News flash: if you’re starting a business, you’re going to make mistakes. It’s just a fact. Even the most experienced entrepreneurs, who have run businesses for years, still make costly blunders.
One of the best ways you can protect yourself from making mistakes is by learning from others’ misfortunes. Here are five common errors made when you buy and sell online that you need to avoid at all costs:
1. Not knowing your target market
If you don’t know who you’re trying to reach, you’re shooting in the dark. The first step is to identify who your customers are and what they’re looking for. Then, you need to look at the language and tone they use to communicate, as well as their culture, values, and interests. For example, there are some products you can buy and sell online only when you are in a particular location, while other products can be purchased at any time. What do these products and features mean to your customers, and what questions do your clients have? You need to know that before you do anything else. You can find this information in exciting places like Google Analytics.
Keyword research is essential in this stage, too. Aside from identifying the language and tone of your customers, when buying and selling online, it’s important to know what products they could be interested in, as well as which categories fit those products. Use an out-of-the-box eCommerce platform like Stor to help keep your SEO in top-notch form.
2. Not managing inventory effectively
Inventory management is a huge part of online business management, and knowing how to manage it well is crucial to it running smoothly. When it comes to inventory management, here are some things to know:
Your profit margins
Your inventory turnover
Your average inventory level
Your website visitor behaviour
If you think that you can just casually keep an eye on it, that’s a mistake. You need a software tool that can help you look after your website. Stor comes with stock management features, to keep track of your inventory directly on the platform, and manage your shipping options.
3. Not using the right payment processor for your business model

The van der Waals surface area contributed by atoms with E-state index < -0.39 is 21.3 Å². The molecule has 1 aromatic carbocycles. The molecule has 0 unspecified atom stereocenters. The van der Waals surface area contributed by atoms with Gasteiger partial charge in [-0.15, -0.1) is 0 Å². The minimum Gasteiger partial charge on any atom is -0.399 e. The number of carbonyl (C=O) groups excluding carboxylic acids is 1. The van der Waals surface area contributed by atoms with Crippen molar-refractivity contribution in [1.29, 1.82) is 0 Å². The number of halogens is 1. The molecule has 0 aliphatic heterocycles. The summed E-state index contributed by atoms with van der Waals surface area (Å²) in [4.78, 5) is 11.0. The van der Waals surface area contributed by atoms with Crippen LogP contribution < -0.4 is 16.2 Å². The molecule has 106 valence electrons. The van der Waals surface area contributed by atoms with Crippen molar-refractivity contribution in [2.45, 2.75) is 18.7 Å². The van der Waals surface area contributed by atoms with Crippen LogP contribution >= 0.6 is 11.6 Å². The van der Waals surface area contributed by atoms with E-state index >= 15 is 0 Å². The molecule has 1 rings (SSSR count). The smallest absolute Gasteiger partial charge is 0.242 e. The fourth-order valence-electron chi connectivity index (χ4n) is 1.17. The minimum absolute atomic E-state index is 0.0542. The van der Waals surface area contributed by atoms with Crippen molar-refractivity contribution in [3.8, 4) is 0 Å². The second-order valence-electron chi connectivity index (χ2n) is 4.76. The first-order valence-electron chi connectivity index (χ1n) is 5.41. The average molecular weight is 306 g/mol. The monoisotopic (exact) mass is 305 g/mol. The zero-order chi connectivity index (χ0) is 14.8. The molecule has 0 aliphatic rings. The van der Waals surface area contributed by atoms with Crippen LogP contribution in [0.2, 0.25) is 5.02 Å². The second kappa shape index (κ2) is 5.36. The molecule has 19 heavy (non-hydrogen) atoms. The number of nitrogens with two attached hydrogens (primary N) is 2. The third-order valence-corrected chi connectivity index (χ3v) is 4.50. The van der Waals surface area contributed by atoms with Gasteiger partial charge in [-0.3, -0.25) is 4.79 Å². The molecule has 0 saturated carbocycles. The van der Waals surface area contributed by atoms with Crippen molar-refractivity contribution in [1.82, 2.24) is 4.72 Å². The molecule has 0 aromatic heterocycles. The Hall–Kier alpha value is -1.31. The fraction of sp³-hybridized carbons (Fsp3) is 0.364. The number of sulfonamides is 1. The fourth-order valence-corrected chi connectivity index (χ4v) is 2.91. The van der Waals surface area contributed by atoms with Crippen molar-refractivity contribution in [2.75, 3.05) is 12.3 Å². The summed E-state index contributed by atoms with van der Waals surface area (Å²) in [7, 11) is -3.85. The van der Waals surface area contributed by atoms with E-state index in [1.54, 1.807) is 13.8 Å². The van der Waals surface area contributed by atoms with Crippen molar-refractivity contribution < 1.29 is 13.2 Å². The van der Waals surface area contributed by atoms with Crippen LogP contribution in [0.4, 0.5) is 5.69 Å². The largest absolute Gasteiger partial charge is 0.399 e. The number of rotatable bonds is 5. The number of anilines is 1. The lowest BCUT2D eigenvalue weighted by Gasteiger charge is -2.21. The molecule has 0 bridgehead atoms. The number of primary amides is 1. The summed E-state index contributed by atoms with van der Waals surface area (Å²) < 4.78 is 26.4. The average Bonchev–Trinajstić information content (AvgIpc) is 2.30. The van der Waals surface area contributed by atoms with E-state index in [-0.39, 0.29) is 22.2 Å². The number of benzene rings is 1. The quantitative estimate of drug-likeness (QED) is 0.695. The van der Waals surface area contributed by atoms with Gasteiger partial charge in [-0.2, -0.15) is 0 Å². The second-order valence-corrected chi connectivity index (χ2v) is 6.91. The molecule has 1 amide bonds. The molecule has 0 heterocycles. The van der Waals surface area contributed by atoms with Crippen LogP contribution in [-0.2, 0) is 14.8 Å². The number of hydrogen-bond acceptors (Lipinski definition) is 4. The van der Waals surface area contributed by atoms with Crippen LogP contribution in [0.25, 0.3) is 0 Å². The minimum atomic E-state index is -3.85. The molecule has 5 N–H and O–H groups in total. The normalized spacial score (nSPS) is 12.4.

When you’re starting a business, it’s easy to think about the business model and the product you’re building, but it’s just as important to think about how you’re going to charge for your product or service and how easy you make it for your customers to purchase both online and in-store.
It’s best if you use a payments processor geared for your business that offers multiple payment options you can experiment with. Start with accepting debit and credit cards, and build on this with other payment options like PayPal, eWallets (such as Google and Apple Pay), and Buy Now Pay Later options.
Using Stor will not only help you offer the best and most secure payment options but will also offer some much-needed add-ons, like abandoned cart reminder features, personalised discount add-ons and optimised checkouts, so your customers can comfortably complete a purchase in minutes.
4. Ignoring feedback from customers
When you buy and sell online, don’t get defensive if someone criticises your product or service. It’s a great sign that you’re doing something right if you’re getting criticism. First and foremost, it means you’re getting noticed. Of course, it’s good to respond to negative comments as well, but when you’re first starting out, you just need to build a solid base of business protection. When promoting your online store, always remember to be the good guy and never the antagonist. To encourage sales, use customer product reviews to help your customers to engage with you, as well as with each other.
5. Failing to deliver on your promises and not guaranteeing customer satisfaction.
Your customer service can make or break your reputation. You need to deliver on every promise you make to your customers. So if you say your product is going to be out by a specific date, then it needs to be out by that date. If you promise a sale but don’t deliver it, customers will not return. Your delivery team needs to deliver, but more than that, they need to be responsive. If you can’t deliver fast, cancel your sale immediately and notify the customers. If your customer service team can’t find and notify your customers about the problem or fix it within a reasonable timeframe, then no amount of words will solve the loss of an actual sale.
If your sales are going well, you can think about accepting pre-orders for a product before it’s ready to be released. Stor’s platform can help you specify a release date and we’ll notify your customers when their product is ready.
Security is our top priority at Trust Payments and we strive to ensure that all data is kept secure at all times. We keep all customer data safe with AES256 encryption, SSL Certificates, and a minimum of TLS1.2 between your website and our datacentres.
Our systems are scanned quarterly using the Qualys PCI Platform, an independent Qualified Security Assessor (QSA) and approved vendors – Omnicybersecurity (UK) & Forgenix (US) – to ensure compliance with the security requirements of the card schemes.
We follow a number of rigorous security procedures on a daily basis including, but not limited to, continuous monitoring of our perimeter, dark web monitoring, and internal checks to ensure that CIA triad is maintained at all times.
Trust Payments Ltd 2023
Trust Payments Ltd, No.1 Royal Exchange, London, EC3V 3DG. A company registered in England and Wales with Company Number 11976895.
Trust Payments (MALTA) Limited, Reg. No. C 56013, Ewropa Business Centre, Triq Dun Karm, Birkirkara, BKR 9034, Malta VAT number: MT23440004